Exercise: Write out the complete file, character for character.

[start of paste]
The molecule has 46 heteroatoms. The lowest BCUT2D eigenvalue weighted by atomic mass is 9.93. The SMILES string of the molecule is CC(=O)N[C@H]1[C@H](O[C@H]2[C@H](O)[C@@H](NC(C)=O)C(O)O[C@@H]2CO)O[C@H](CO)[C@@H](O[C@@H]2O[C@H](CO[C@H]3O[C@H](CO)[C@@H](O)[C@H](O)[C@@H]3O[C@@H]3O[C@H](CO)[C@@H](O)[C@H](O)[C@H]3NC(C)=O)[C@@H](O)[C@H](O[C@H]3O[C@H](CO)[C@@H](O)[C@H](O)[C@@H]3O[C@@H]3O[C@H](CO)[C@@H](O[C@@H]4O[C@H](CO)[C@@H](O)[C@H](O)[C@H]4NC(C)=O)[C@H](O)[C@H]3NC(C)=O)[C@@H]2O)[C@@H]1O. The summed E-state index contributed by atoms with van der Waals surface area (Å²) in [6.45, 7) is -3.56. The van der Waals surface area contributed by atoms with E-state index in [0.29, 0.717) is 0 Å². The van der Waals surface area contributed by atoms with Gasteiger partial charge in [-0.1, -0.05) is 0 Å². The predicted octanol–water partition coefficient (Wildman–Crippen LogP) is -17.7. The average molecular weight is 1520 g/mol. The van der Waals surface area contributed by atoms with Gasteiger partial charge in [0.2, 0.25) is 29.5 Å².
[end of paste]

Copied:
The molecule has 46 heteroatoms. The lowest BCUT2D eigenvalue weighted by atomic mass is 9.93. The SMILES string of the molecule is CC(=O)N[C@H]1[C@H](O[C@H]2[C@H](O)[C@@H](NC(C)=O)C(O)O[C@@H]2CO)O[C@H](CO)[C@@H](O[C@@H]2O[C@H](CO[C@H]3O[C@H](CO)[C@@H](O)[C@H](O)[C@@H]3O[C@@H]3O[C@H](CO)[C@@H](O)[C@H](O)[C@H]3NC(C)=O)[C@@H](O)[C@H](O[C@H]3O[C@H](CO)[C@@H](O)[C@H](O)[C@@H]3O[C@@H]3O[C@H](CO)[C@@H](O[C@@H]4O[C@H](CO)[C@@H](O)[C@H](O)[C@H]4NC(C)=O)[C@H](O)[C@H]3NC(C)=O)[C@@H]2O)[C@@H]1O. The summed E-state index contributed by atoms with van der Waals surface area (Å²) in [6.45, 7) is -3.56. The van der Waals surface area contributed by atoms with E-state index in [0.29, 0.717) is 0 Å². The van der Waals surface area contributed by atoms with Gasteiger partial charge in [-0.1, -0.05) is 0 Å². The predicted octanol–water partition coefficient (Wildman–Crippen LogP) is -17.7. The average molecular weight is 1520 g/mol. The van der Waals surface area contributed by atoms with Gasteiger partial charge in [0.2, 0.25) is 29.5 Å².